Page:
Platform providers that follow these two closed-system approaches usually believe that they have the assets that appeal to developers and have a clear vision of their roadmap for developing a complete smart-home experience for consumers. They are concerned that an open-system approach may lead to compromising consumer experience and security holes exposed by third-party partners. Deep down, they fear that third-party partners may have a hidden agenda, including becoming their competitors in the future.
Open platforms follow these general guidelines:
Open system, managed-open API: A platform provider is open to integration with third-party apps and devices, but only on a curated basis. Companies taking this approach usually offer a developer program with a certification process to ensure that third-party apps and devices are consumer experience-optimized in addition to being technologically compatible. Their APIs are open to use by these certified partners only. Examples of smart-home platforms that take this approach include Icontrol, Nest, Alarm.com, Qivicon and Arrayent.
Open system, open API: A platform provider has an open invitation to third-party developers and usually offers its APIs in the public domain with few restrictions on usage. This approach can usually attract a large number of app developers and device makers, as they can experiment with the platform’s APIs and create mash-up experiences for new use cases or differentiated apps. Wink and Samsung’s SmartThings are the best examples of platforms taking this approach.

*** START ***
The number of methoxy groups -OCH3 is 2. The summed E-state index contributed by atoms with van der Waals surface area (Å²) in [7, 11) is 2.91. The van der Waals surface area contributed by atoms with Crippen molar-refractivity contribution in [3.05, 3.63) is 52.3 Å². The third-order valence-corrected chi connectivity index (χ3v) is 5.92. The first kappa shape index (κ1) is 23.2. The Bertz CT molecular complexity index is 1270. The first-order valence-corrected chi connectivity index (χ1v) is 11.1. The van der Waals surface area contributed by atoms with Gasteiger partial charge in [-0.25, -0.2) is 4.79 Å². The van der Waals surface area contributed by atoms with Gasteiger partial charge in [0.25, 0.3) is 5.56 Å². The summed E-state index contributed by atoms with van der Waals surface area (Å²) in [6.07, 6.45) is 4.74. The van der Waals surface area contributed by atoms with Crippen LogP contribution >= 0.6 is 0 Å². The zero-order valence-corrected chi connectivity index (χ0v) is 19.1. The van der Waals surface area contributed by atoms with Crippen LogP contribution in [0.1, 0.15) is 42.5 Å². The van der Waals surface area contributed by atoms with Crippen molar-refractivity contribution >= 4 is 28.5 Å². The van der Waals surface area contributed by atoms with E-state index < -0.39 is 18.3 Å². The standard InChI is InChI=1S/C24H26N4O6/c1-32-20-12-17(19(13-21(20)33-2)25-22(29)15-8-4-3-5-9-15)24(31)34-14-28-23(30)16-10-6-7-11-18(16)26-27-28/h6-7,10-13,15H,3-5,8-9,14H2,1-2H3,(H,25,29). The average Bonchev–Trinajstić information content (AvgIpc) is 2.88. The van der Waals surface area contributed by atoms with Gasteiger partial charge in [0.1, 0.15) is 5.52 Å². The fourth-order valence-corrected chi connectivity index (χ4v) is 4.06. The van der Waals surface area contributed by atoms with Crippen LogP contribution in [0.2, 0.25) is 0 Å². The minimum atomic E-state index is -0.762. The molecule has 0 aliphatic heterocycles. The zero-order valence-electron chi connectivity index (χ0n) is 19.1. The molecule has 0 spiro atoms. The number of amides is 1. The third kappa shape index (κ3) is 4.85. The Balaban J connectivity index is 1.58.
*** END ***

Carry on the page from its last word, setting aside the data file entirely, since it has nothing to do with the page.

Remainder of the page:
Platform providers following an open-system approach usually believe that innovation needs trump concerns about security, compromised experience, or potential business conflicts of interest. Companies taking this approach also tend to be startups that lack brand recognition and distribution channels. By following an open API strategy, companies can build an ecosystem of partners rapidly and make a platform’s ability to innovate and disrupt a main selling point to business customers.